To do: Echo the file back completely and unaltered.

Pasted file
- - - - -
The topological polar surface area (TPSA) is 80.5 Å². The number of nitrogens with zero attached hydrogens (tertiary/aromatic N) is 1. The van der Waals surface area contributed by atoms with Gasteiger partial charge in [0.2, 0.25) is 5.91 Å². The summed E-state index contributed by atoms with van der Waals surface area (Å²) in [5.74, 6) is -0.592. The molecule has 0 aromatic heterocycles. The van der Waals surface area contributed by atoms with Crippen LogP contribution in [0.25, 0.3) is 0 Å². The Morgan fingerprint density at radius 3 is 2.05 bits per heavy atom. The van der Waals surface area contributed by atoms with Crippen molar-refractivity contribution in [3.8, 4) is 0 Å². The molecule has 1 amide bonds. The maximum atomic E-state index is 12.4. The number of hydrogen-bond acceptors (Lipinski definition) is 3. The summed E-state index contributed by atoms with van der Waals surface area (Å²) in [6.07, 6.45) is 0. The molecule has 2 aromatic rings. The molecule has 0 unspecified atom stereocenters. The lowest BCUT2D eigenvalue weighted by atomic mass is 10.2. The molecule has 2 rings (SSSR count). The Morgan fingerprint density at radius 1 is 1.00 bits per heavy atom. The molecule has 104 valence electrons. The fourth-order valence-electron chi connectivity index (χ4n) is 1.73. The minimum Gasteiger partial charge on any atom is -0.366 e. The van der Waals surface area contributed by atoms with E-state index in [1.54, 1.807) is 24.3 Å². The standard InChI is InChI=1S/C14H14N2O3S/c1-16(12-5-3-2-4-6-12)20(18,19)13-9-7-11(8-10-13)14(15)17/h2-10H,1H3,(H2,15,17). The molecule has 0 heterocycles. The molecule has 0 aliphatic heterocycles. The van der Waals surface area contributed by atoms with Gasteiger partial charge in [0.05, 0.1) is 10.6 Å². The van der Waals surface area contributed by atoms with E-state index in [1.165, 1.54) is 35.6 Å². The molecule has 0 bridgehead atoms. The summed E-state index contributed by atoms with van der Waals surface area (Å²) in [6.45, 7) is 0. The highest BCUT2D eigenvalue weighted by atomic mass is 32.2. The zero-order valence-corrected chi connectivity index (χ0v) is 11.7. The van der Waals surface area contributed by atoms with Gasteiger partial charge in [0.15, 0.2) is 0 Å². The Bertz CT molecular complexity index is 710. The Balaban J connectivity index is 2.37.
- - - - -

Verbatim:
The topological polar surface area (TPSA) is 80.5 Å². The number of nitrogens with zero attached hydrogens (tertiary/aromatic N) is 1. The van der Waals surface area contributed by atoms with Gasteiger partial charge in [0.2, 0.25) is 5.91 Å². The summed E-state index contributed by atoms with van der Waals surface area (Å²) in [5.74, 6) is -0.592. The molecule has 0 aromatic heterocycles. The van der Waals surface area contributed by atoms with Crippen LogP contribution in [0.25, 0.3) is 0 Å². The Morgan fingerprint density at radius 3 is 2.05 bits per heavy atom. The van der Waals surface area contributed by atoms with Crippen molar-refractivity contribution in [3.8, 4) is 0 Å². The molecule has 1 amide bonds. The maximum atomic E-state index is 12.4. The number of hydrogen-bond acceptors (Lipinski definition) is 3. The summed E-state index contributed by atoms with van der Waals surface area (Å²) in [6.07, 6.45) is 0. The molecule has 2 aromatic rings. The molecule has 0 unspecified atom stereocenters. The lowest BCUT2D eigenvalue weighted by atomic mass is 10.2. The molecule has 2 rings (SSSR count). The Morgan fingerprint density at radius 1 is 1.00 bits per heavy atom. The molecule has 104 valence electrons. The fourth-order valence-electron chi connectivity index (χ4n) is 1.73. The minimum Gasteiger partial charge on any atom is -0.366 e. The van der Waals surface area contributed by atoms with E-state index in [1.54, 1.807) is 24.3 Å². The standard InChI is InChI=1S/C14H14N2O3S/c1-16(12-5-3-2-4-6-12)20(18,19)13-9-7-11(8-10-13)14(15)17/h2-10H,1H3,(H2,15,17). The molecule has 0 heterocycles. The molecule has 0 aliphatic heterocycles. The van der Waals surface area contributed by atoms with Gasteiger partial charge in [0.05, 0.1) is 10.6 Å². The van der Waals surface area contributed by atoms with E-state index in [1.165, 1.54) is 35.6 Å². The molecule has 0 bridgehead atoms. The summed E-state index contributed by atoms with van der Waals surface area (Å²) in [6.45, 7) is 0. The highest BCUT2D eigenvalue weighted by atomic mass is 32.2. The zero-order valence-corrected chi connectivity index (χ0v) is 11.7. The van der Waals surface area contributed by atoms with Gasteiger partial charge in [0.15, 0.2) is 0 Å². The Bertz CT molecular complexity index is 710. The Balaban J connectivity index is 2.37.